There was a German man who had been here for the past month who said they hadn’t caught a whale in over a month, I wondered how many Manta Rays, Dolphins, Sharks and Turtles had been caught?
I found a family to stay with in the village and relaxed after a ‘full on adventure travel’ day.
I walked around the village and saw crazy chickens running around more than usual, pigs tied up and squealing constantly, people were carrying parts of shark, manta ray and dolphin carcasses everywhere, parts of whale, manta ray etc were drying all over the village, people were chopping large pieces of carcass into smaller pieces and there were piles of whale bone and turtle shell everywhere. The smell of flesh was horrible. It felt crazy, like everyone was a bit mad, the constant exposure to flesh since I arrived was a bit of a shock not to mention the smell of drying flesh which isn’t that nice.
I felt like the villagers had an obsession with this flesh greater than just a food source, it was an odd place that I couldn’t compare to anywhere else I have ever been. Very strange. It’s tucked away on the other side of the world on a small island where you have to really want to go there to put up with the travel conditions. It felt like it had nothing to do with the rest of civilisation (whatever that is), the villagers have their own way of life that not many people are aware of it, I think they like it that way.
Lamalera reminds me of two great English TV programmes, a comedy show called ‘The League of Gentlemen’ where local people have developed in their unique strange lifestyle and series of dramas called ‘Tales of the Unexpected’ the episode about the family that over indulged in ‘Royal Jelly’.
Lamalera is a local village for local people buzzzzzzzzzzz… (If you’re not English you’ll just have to google it).
As darkness arrived my host took a big bowl of something into the kitchen that smelt like flesh and started preparing dinner, what was she preparing for me, how much would I have to consume to get addicted?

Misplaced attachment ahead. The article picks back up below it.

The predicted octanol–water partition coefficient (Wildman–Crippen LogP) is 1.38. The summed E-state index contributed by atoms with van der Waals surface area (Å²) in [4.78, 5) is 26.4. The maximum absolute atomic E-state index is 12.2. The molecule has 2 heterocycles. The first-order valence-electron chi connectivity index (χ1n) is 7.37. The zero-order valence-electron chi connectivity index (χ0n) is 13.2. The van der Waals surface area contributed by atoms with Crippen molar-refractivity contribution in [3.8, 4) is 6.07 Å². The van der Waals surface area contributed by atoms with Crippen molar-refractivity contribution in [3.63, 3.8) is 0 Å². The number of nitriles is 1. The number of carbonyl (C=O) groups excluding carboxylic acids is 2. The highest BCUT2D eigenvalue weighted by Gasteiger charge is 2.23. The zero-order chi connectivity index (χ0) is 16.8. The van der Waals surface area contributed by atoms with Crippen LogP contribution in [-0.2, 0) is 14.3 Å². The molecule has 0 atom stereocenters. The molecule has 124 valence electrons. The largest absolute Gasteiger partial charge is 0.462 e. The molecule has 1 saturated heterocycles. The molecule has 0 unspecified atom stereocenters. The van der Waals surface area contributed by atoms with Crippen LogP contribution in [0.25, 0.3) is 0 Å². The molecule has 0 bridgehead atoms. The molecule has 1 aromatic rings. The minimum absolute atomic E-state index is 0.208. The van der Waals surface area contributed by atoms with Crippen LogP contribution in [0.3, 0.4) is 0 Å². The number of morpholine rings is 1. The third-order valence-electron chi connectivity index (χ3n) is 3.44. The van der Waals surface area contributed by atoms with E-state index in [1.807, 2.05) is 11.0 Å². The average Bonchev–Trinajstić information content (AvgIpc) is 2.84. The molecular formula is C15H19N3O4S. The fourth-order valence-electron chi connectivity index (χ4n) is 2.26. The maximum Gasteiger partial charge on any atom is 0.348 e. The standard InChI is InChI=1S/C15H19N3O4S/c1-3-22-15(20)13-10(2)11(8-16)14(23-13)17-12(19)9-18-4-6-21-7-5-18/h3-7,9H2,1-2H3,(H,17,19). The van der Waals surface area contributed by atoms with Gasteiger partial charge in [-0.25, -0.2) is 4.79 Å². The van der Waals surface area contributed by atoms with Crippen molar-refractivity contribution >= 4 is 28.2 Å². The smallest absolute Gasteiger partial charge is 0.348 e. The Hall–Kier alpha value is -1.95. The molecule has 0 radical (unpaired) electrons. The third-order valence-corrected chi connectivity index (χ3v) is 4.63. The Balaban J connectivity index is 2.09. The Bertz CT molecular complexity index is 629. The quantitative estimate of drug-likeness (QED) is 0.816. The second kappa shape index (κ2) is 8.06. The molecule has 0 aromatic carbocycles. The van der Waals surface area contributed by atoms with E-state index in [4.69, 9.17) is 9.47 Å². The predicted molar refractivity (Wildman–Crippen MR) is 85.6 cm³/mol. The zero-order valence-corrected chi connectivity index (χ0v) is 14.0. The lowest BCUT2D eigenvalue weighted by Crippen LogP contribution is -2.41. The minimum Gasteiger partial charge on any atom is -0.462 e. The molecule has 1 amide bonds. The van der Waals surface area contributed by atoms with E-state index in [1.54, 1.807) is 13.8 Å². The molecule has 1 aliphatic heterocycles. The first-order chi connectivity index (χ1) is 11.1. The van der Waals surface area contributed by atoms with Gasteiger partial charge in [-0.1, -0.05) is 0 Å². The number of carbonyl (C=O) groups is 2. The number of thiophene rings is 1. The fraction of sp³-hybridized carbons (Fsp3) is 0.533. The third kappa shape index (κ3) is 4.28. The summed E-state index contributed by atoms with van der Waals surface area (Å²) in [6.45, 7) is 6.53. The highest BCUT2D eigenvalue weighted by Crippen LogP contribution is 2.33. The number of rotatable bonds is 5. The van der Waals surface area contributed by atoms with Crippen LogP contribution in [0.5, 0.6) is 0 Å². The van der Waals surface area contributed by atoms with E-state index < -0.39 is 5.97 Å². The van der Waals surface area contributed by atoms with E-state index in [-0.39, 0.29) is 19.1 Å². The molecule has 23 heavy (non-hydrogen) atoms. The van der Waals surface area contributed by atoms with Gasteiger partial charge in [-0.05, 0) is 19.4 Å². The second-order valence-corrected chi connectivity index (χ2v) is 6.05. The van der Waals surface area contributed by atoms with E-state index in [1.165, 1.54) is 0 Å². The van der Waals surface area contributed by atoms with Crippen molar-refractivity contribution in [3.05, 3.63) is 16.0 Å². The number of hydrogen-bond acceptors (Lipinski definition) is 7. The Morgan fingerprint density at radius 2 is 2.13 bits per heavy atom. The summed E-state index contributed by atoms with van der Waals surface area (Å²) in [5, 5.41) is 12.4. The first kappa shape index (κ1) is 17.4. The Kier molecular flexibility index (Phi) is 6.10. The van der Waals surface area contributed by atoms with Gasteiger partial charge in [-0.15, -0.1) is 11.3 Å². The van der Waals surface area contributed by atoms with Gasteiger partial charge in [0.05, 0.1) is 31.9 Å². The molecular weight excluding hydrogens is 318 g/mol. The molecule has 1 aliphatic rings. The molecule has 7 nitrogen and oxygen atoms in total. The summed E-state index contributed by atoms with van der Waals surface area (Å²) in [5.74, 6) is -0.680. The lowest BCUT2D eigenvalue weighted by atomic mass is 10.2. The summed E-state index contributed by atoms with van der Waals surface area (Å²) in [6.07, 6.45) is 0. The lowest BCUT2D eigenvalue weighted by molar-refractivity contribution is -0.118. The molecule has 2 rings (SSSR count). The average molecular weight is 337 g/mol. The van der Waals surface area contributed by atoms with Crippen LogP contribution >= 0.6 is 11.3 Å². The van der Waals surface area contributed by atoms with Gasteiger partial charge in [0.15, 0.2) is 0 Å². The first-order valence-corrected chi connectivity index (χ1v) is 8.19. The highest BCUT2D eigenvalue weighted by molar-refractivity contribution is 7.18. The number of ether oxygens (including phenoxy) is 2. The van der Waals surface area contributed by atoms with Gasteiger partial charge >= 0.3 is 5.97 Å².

Indonesia is one of the most fertile places I’ve ever visited with lush crops everywhere, but Lamalera in perched on a mountainside with jungle to the north and the sea to the south, there is nowhere to grow crops here and as access is so difficult I doubt there’s a lorry turning up each day with food. I’m not too precious about what people eat to survive and when small communities manage their food supply in a sustainable way I have no problem what they eat. Just because something is bigger than something else or more beautiful doesn’t give it a right to not be eaten. I do have opinions regarding animal welfare and hate the idea of factory farms which have / are leading to some species becoming extinct. It’s a complicated subject and I don’t have a solid opinion regarding the Whale Hunters of Lamalera but it feels ok to me. I will further research the subject.
After a wonderful but long hard day a man needs a beer. The daughter of the family I’m staying with took me to the shop come someone’s front room and along the way I could see and smell flesh everywhere so I got two beers in case dinner wasn’t that great! Dinner turned out to be Manta Ray. I’m sure there aren’t many restaurants overlooking a small bay with tropical jungle all around and the sound of the sea lapping at the shore, actually there probably are a few, but how many have Manta Ray on the menu?
As I consumed the Manta Ray I wondered whether I should be enjoying it as much as I was and whether I would look upon them as the massive majestic creatures they are or a source of nutrition going forward?